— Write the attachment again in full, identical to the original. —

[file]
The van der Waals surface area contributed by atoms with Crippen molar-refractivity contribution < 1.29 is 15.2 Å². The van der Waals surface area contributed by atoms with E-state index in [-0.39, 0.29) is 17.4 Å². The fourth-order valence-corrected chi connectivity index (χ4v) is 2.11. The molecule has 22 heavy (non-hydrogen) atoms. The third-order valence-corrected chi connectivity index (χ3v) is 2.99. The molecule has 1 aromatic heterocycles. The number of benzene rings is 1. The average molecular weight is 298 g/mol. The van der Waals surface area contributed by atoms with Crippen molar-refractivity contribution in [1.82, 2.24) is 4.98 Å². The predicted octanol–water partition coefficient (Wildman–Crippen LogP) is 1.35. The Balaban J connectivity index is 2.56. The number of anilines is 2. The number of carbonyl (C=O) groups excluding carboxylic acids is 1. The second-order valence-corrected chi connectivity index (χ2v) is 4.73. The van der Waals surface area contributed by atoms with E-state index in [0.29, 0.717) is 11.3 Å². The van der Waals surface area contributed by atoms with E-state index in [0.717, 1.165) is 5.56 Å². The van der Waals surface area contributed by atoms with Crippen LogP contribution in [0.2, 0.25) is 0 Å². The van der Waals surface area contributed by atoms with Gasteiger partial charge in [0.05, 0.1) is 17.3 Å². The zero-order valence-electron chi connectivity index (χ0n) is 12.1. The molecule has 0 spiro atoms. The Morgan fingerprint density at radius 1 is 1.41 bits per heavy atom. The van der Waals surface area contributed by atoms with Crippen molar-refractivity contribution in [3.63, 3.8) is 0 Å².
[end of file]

The van der Waals surface area contributed by atoms with Crippen molar-refractivity contribution < 1.29 is 15.2 Å². The van der Waals surface area contributed by atoms with E-state index in [-0.39, 0.29) is 17.4 Å². The fourth-order valence-corrected chi connectivity index (χ4v) is 2.11. The molecule has 22 heavy (non-hydrogen) atoms. The third-order valence-corrected chi connectivity index (χ3v) is 2.99. The molecule has 1 aromatic heterocycles. The number of benzene rings is 1. The average molecular weight is 298 g/mol. The van der Waals surface area contributed by atoms with Crippen molar-refractivity contribution in [1.82, 2.24) is 4.98 Å². The predicted octanol–water partition coefficient (Wildman–Crippen LogP) is 1.35. The Balaban J connectivity index is 2.56. The number of anilines is 2. The number of carbonyl (C=O) groups excluding carboxylic acids is 1. The second-order valence-corrected chi connectivity index (χ2v) is 4.73. The van der Waals surface area contributed by atoms with E-state index in [0.29, 0.717) is 11.3 Å². The van der Waals surface area contributed by atoms with E-state index in [0.717, 1.165) is 5.56 Å². The van der Waals surface area contributed by atoms with Crippen LogP contribution in [0.2, 0.25) is 0 Å². The van der Waals surface area contributed by atoms with Gasteiger partial charge in [0.05, 0.1) is 17.3 Å². The zero-order valence-electron chi connectivity index (χ0n) is 12.1. The molecule has 0 spiro atoms. The Morgan fingerprint density at radius 1 is 1.41 bits per heavy atom. The van der Waals surface area contributed by atoms with Crippen molar-refractivity contribution in [3.63, 3.8) is 0 Å².